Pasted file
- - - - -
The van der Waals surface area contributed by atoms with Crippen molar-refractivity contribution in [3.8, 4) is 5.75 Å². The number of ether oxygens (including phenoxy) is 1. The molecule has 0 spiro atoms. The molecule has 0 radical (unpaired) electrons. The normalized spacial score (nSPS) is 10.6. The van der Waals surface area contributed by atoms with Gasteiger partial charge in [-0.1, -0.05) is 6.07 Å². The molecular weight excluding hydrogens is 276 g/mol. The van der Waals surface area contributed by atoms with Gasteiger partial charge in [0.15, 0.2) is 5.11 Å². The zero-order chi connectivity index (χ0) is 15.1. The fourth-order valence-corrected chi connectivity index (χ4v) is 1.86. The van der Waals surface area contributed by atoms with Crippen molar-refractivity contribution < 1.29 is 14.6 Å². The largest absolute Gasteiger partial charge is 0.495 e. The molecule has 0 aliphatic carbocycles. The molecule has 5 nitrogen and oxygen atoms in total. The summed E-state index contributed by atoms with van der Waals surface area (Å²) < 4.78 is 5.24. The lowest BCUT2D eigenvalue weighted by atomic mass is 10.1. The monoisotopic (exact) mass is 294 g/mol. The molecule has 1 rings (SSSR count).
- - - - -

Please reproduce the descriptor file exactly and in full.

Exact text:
The van der Waals surface area contributed by atoms with Crippen molar-refractivity contribution in [3.8, 4) is 5.75 Å². The number of ether oxygens (including phenoxy) is 1. The molecule has 0 spiro atoms. The molecule has 0 radical (unpaired) electrons. The normalized spacial score (nSPS) is 10.6. The van der Waals surface area contributed by atoms with Gasteiger partial charge in [-0.1, -0.05) is 6.07 Å². The molecular weight excluding hydrogens is 276 g/mol. The van der Waals surface area contributed by atoms with Gasteiger partial charge in [0.15, 0.2) is 5.11 Å². The zero-order chi connectivity index (χ0) is 15.1. The fourth-order valence-corrected chi connectivity index (χ4v) is 1.86. The van der Waals surface area contributed by atoms with Crippen molar-refractivity contribution < 1.29 is 14.6 Å². The largest absolute Gasteiger partial charge is 0.495 e. The molecule has 0 aliphatic carbocycles. The molecule has 5 nitrogen and oxygen atoms in total. The summed E-state index contributed by atoms with van der Waals surface area (Å²) < 4.78 is 5.24. The lowest BCUT2D eigenvalue weighted by atomic mass is 10.1. The monoisotopic (exact) mass is 294 g/mol. The molecule has 1 rings (SSSR count).